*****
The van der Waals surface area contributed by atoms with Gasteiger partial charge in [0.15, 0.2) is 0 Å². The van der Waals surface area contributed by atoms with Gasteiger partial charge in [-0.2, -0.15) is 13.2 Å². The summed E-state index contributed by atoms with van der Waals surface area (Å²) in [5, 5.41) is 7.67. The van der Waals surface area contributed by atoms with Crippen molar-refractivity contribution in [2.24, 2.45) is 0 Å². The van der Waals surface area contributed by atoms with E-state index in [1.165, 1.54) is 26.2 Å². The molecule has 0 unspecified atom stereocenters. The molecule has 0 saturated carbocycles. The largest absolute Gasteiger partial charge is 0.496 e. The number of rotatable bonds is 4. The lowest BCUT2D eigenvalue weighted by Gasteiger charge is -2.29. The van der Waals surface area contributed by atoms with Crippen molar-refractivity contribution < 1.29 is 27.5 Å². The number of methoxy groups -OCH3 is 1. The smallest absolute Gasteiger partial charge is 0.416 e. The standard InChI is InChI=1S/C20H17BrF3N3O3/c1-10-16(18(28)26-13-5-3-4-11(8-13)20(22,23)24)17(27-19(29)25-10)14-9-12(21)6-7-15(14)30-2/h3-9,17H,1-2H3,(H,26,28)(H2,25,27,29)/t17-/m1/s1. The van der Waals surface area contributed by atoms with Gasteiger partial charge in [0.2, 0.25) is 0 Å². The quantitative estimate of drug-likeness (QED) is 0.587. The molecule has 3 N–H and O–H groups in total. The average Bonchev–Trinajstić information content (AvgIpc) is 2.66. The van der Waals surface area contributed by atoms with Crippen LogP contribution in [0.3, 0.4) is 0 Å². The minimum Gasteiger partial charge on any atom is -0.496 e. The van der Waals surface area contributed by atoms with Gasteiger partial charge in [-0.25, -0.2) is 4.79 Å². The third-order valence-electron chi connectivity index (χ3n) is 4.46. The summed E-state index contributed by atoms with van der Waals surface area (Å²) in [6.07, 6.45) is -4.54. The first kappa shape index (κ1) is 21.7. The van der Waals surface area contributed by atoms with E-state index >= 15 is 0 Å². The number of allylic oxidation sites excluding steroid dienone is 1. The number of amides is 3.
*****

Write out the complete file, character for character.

The van der Waals surface area contributed by atoms with Gasteiger partial charge in [0.15, 0.2) is 0 Å². The van der Waals surface area contributed by atoms with Gasteiger partial charge in [-0.2, -0.15) is 13.2 Å². The summed E-state index contributed by atoms with van der Waals surface area (Å²) in [5, 5.41) is 7.67. The van der Waals surface area contributed by atoms with Crippen molar-refractivity contribution in [2.24, 2.45) is 0 Å². The van der Waals surface area contributed by atoms with E-state index in [1.165, 1.54) is 26.2 Å². The molecule has 0 unspecified atom stereocenters. The molecule has 0 saturated carbocycles. The largest absolute Gasteiger partial charge is 0.496 e. The number of rotatable bonds is 4. The lowest BCUT2D eigenvalue weighted by Gasteiger charge is -2.29. The van der Waals surface area contributed by atoms with Crippen molar-refractivity contribution < 1.29 is 27.5 Å². The number of methoxy groups -OCH3 is 1. The smallest absolute Gasteiger partial charge is 0.416 e. The standard InChI is InChI=1S/C20H17BrF3N3O3/c1-10-16(18(28)26-13-5-3-4-11(8-13)20(22,23)24)17(27-19(29)25-10)14-9-12(21)6-7-15(14)30-2/h3-9,17H,1-2H3,(H,26,28)(H2,25,27,29)/t17-/m1/s1. The van der Waals surface area contributed by atoms with Gasteiger partial charge in [0.2, 0.25) is 0 Å². The quantitative estimate of drug-likeness (QED) is 0.587. The molecule has 3 N–H and O–H groups in total. The average Bonchev–Trinajstić information content (AvgIpc) is 2.66. The van der Waals surface area contributed by atoms with Crippen LogP contribution in [0.3, 0.4) is 0 Å². The minimum Gasteiger partial charge on any atom is -0.496 e. The van der Waals surface area contributed by atoms with Gasteiger partial charge in [-0.25, -0.2) is 4.79 Å². The third-order valence-electron chi connectivity index (χ3n) is 4.46. The summed E-state index contributed by atoms with van der Waals surface area (Å²) in [6.07, 6.45) is -4.54. The first kappa shape index (κ1) is 21.7. The van der Waals surface area contributed by atoms with E-state index >= 15 is 0 Å². The number of allylic oxidation sites excluding steroid dienone is 1. The number of amides is 3.